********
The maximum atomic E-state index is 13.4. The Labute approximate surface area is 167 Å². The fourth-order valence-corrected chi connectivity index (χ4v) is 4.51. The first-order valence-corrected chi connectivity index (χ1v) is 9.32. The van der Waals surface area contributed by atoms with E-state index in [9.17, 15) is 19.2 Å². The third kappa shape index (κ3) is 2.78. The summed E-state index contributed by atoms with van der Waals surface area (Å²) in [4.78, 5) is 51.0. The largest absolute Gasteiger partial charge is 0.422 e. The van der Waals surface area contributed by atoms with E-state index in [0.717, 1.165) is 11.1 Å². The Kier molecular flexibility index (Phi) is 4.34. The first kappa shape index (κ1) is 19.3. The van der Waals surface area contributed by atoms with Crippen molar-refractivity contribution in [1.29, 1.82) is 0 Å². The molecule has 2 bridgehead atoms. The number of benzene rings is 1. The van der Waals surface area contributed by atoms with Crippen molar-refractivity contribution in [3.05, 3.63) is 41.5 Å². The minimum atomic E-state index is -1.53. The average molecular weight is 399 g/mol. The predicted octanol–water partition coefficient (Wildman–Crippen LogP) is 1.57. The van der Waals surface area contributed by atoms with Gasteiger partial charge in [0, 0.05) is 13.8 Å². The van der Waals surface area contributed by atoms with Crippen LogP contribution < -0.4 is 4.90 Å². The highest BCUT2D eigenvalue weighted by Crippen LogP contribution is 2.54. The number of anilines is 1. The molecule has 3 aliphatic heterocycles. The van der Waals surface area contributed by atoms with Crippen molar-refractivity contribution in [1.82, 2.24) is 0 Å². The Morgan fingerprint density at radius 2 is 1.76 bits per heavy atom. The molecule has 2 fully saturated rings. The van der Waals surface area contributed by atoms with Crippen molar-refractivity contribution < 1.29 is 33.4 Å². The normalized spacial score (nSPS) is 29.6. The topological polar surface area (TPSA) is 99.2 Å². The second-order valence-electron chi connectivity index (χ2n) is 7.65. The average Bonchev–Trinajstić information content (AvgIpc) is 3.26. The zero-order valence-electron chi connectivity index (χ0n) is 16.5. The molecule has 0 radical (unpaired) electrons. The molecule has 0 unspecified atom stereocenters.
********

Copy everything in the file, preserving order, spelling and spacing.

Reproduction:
The maximum atomic E-state index is 13.4. The Labute approximate surface area is 167 Å². The fourth-order valence-corrected chi connectivity index (χ4v) is 4.51. The first-order valence-corrected chi connectivity index (χ1v) is 9.32. The van der Waals surface area contributed by atoms with E-state index in [9.17, 15) is 19.2 Å². The third kappa shape index (κ3) is 2.78. The summed E-state index contributed by atoms with van der Waals surface area (Å²) in [4.78, 5) is 51.0. The largest absolute Gasteiger partial charge is 0.422 e. The van der Waals surface area contributed by atoms with E-state index in [0.717, 1.165) is 11.1 Å². The Kier molecular flexibility index (Phi) is 4.34. The first kappa shape index (κ1) is 19.3. The van der Waals surface area contributed by atoms with Crippen molar-refractivity contribution in [1.29, 1.82) is 0 Å². The molecule has 2 bridgehead atoms. The number of benzene rings is 1. The van der Waals surface area contributed by atoms with Crippen molar-refractivity contribution in [3.05, 3.63) is 41.5 Å². The minimum atomic E-state index is -1.53. The average molecular weight is 399 g/mol. The predicted octanol–water partition coefficient (Wildman–Crippen LogP) is 1.57. The van der Waals surface area contributed by atoms with Gasteiger partial charge in [0, 0.05) is 13.8 Å². The van der Waals surface area contributed by atoms with Crippen LogP contribution < -0.4 is 4.90 Å². The highest BCUT2D eigenvalue weighted by Crippen LogP contribution is 2.54. The number of anilines is 1. The molecule has 3 aliphatic heterocycles. The van der Waals surface area contributed by atoms with Crippen molar-refractivity contribution in [1.82, 2.24) is 0 Å². The Morgan fingerprint density at radius 2 is 1.76 bits per heavy atom. The molecule has 2 fully saturated rings. The van der Waals surface area contributed by atoms with Crippen molar-refractivity contribution < 1.29 is 33.4 Å². The normalized spacial score (nSPS) is 29.6. The topological polar surface area (TPSA) is 99.2 Å². The second-order valence-electron chi connectivity index (χ2n) is 7.65. The average Bonchev–Trinajstić information content (AvgIpc) is 3.26. The zero-order valence-electron chi connectivity index (χ0n) is 16.5. The molecule has 0 radical (unpaired) electrons. The molecule has 0 unspecified atom stereocenters.